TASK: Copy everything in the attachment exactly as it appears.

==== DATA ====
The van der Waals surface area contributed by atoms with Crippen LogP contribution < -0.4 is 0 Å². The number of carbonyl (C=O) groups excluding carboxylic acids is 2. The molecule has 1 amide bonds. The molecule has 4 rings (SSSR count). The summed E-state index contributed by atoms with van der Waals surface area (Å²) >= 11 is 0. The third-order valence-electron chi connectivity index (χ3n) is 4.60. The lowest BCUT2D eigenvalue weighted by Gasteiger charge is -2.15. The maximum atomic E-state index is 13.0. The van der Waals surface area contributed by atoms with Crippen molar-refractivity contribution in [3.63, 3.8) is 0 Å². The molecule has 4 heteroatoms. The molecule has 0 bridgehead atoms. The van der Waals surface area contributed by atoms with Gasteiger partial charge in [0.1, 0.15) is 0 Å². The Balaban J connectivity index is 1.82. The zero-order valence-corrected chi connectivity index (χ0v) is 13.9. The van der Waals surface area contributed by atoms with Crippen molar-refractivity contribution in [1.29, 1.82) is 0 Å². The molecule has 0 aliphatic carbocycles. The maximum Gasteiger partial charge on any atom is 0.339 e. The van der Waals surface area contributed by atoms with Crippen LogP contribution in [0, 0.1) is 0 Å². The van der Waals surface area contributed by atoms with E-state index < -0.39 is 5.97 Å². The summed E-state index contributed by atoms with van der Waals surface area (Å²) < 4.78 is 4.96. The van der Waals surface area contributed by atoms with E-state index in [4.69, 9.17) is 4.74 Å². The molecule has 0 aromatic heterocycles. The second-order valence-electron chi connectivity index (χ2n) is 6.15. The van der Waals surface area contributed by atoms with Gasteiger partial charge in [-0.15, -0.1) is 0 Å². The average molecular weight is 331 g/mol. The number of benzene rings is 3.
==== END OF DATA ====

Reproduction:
The van der Waals surface area contributed by atoms with Crippen LogP contribution < -0.4 is 0 Å². The number of carbonyl (C=O) groups excluding carboxylic acids is 2. The molecule has 1 amide bonds. The molecule has 4 rings (SSSR count). The summed E-state index contributed by atoms with van der Waals surface area (Å²) >= 11 is 0. The third-order valence-electron chi connectivity index (χ3n) is 4.60. The lowest BCUT2D eigenvalue weighted by Gasteiger charge is -2.15. The maximum atomic E-state index is 13.0. The van der Waals surface area contributed by atoms with Crippen molar-refractivity contribution in [3.63, 3.8) is 0 Å². The molecule has 4 heteroatoms. The molecule has 0 bridgehead atoms. The van der Waals surface area contributed by atoms with Gasteiger partial charge in [0.1, 0.15) is 0 Å². The Balaban J connectivity index is 1.82. The zero-order valence-corrected chi connectivity index (χ0v) is 13.9. The van der Waals surface area contributed by atoms with Crippen molar-refractivity contribution in [1.29, 1.82) is 0 Å². The molecule has 0 aliphatic carbocycles. The maximum Gasteiger partial charge on any atom is 0.339 e. The van der Waals surface area contributed by atoms with Crippen LogP contribution in [0, 0.1) is 0 Å². The van der Waals surface area contributed by atoms with E-state index < -0.39 is 5.97 Å². The summed E-state index contributed by atoms with van der Waals surface area (Å²) < 4.78 is 4.96. The van der Waals surface area contributed by atoms with E-state index in [4.69, 9.17) is 4.74 Å². The molecule has 0 aromatic heterocycles. The second-order valence-electron chi connectivity index (χ2n) is 6.15. The van der Waals surface area contributed by atoms with Gasteiger partial charge in [-0.15, -0.1) is 0 Å². The average molecular weight is 331 g/mol. The number of benzene rings is 3.